BP via Associated Press
This image from a video released by BP PLC shows oil spewing from a yellowish, broken pipe 5,000 feet below the surface. The oil looks like steam rushing from a geyser. The video released Wednesday May 12, 2010 gave a not-yet-seen glimpse of the leaking well a mile underwater. The stream occasionally can be seen becoming lighter as natural gas mixes into the gusher.
After numerous failures to stop an oil leak in the Gulf of Mexico, private citizens are stepping forward and offering their ideas on how to get the job done.
Going into the third calendar month of leaking, a government-estimated 18 to 40 million gallons of oil has leaked into the Gulf from a BP pipe thousands of feet underwater.
Unsolicited ideas submitted by NBCDFW.com readers include using a device similar to the “jaws of life” to crimp the leaking pipe.
Others, like one from a local science firm, include a type of chemical dispersant similar to the one already in use. An online video shows a man identifying himself as a company scientist demonstrating the dispersant’s power on oil. It even shows him spraying the chemical into his mouth to show how safe it is.
Another man created the website Stopthegulfspill.com -- a community forum for common citizens to submit and discuss possible ideas to stop the gusher under the sea.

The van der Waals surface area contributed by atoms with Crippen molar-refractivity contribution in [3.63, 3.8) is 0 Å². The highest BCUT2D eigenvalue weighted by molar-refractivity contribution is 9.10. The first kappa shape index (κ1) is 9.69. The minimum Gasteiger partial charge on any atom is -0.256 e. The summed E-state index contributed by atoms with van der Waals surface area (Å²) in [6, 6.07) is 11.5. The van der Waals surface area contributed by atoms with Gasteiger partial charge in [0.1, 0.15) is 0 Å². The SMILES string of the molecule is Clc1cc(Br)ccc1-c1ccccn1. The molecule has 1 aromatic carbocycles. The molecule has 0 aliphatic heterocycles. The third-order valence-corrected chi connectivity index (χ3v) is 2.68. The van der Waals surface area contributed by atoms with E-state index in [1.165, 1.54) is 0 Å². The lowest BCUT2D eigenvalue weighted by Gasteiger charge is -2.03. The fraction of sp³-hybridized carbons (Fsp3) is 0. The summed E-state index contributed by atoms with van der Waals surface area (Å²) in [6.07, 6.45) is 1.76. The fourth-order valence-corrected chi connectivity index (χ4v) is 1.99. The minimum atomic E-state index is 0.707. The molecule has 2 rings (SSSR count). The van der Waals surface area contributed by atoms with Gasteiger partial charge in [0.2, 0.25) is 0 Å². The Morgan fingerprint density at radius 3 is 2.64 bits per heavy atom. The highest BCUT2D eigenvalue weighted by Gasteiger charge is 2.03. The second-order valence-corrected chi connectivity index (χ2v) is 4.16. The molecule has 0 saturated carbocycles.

The website author writes, “Let’s pool our collective intelligence and look for solutions to the problem. There are over 6 billion people on this planet and I find it really hard to believe that someone doesn’t have a good or great idea or ideas that can help us end this situation.”
If you go to BP’s website, the embattled company has a phone number listed on its home page that people can call with their ideas and suggestions.
So far, the company has gotten 32,000 suggestions and ideas on how to stop the leak, BP spokesman Toby Odone said Tuesday afternoon.
Odone described the process of handling all those submissions as being like hospital triage.
A call center fields all the calls. That external agency either writes down the idea or, if the caller can’t adequately verbalize it, they ask the caller to submit the idea in writing.
Once the information is received, a team of engineers vet the suggestions in detail and categorize them as ideas they could possibly use, or solutions that have already been submitted or tried.
“Ones that are of interest and usable go to a third stage,” Odone said.
But only a tiny fraction of those ideas move up.
“Of the 32,000 we’ve received, 235 of those went to stage three,” Odone said.
Another team of scientists and engineers are currently looking at those 235 ideas to determine if they can be field tested. So far, none of those 235 solutions have been tested or used.
The top kill, the top hat, the junk shot -- those were all BP ideas.
Odone could not provide a time frame or goal of when those ideas would be put to test because the situation is just too fluid.
On April 20, an explosion and fire on a drilling rig 42 miles off the Louisiana cost licensed to BP killed 11 workers. The rig was drilling for oil 13,000 feet under the gulf’s bed in about 5,000 feet of water.
After two days of burning, the rig finally sunk. Three days after that, on April 25, the U.S. Coast Guard detected oil spewing from a pipe thousands of feet under water.
If you have an idea, you can call BP’s idea call center at 281-366-5511.